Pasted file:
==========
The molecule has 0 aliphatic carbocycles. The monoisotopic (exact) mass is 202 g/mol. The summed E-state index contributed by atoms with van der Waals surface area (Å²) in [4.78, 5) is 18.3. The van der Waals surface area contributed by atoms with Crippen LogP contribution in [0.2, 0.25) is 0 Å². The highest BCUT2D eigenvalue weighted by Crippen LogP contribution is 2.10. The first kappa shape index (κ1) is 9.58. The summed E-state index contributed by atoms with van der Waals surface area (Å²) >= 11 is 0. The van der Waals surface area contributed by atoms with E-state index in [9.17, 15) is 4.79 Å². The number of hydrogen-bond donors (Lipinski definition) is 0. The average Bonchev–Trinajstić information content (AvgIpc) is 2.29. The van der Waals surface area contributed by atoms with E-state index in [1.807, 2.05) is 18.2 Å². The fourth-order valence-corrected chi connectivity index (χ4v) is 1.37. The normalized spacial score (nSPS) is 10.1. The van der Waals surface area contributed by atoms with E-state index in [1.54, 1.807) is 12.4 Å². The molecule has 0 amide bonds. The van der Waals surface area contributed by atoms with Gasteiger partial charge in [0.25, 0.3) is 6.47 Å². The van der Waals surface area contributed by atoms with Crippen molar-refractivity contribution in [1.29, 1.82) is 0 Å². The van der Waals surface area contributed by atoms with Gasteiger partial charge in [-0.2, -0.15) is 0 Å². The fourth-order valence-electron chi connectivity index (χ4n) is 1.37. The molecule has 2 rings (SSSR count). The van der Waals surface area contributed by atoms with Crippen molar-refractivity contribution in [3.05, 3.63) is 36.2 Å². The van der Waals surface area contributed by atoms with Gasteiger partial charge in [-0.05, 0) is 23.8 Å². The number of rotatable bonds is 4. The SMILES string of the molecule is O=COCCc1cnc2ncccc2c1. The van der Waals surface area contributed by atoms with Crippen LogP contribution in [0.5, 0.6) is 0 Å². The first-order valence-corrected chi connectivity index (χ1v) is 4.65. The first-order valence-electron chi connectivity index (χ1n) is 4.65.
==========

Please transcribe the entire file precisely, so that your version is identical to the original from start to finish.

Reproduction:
The molecule has 0 aliphatic carbocycles. The monoisotopic (exact) mass is 202 g/mol. The summed E-state index contributed by atoms with van der Waals surface area (Å²) in [4.78, 5) is 18.3. The van der Waals surface area contributed by atoms with Crippen LogP contribution in [0.2, 0.25) is 0 Å². The highest BCUT2D eigenvalue weighted by Crippen LogP contribution is 2.10. The first kappa shape index (κ1) is 9.58. The summed E-state index contributed by atoms with van der Waals surface area (Å²) >= 11 is 0. The van der Waals surface area contributed by atoms with E-state index in [9.17, 15) is 4.79 Å². The number of hydrogen-bond donors (Lipinski definition) is 0. The average Bonchev–Trinajstić information content (AvgIpc) is 2.29. The van der Waals surface area contributed by atoms with E-state index in [1.807, 2.05) is 18.2 Å². The fourth-order valence-corrected chi connectivity index (χ4v) is 1.37. The normalized spacial score (nSPS) is 10.1. The van der Waals surface area contributed by atoms with E-state index in [1.54, 1.807) is 12.4 Å². The molecule has 0 amide bonds. The van der Waals surface area contributed by atoms with Gasteiger partial charge in [0.25, 0.3) is 6.47 Å². The van der Waals surface area contributed by atoms with Crippen molar-refractivity contribution in [1.29, 1.82) is 0 Å². The van der Waals surface area contributed by atoms with Gasteiger partial charge in [-0.2, -0.15) is 0 Å². The fourth-order valence-electron chi connectivity index (χ4n) is 1.37. The molecule has 2 rings (SSSR count). The van der Waals surface area contributed by atoms with Crippen molar-refractivity contribution in [3.05, 3.63) is 36.2 Å². The van der Waals surface area contributed by atoms with Gasteiger partial charge in [-0.05, 0) is 23.8 Å². The number of rotatable bonds is 4. The SMILES string of the molecule is O=COCCc1cnc2ncccc2c1. The van der Waals surface area contributed by atoms with Crippen LogP contribution in [0.5, 0.6) is 0 Å². The first-order valence-corrected chi connectivity index (χ1v) is 4.65. The first-order valence-electron chi connectivity index (χ1n) is 4.65.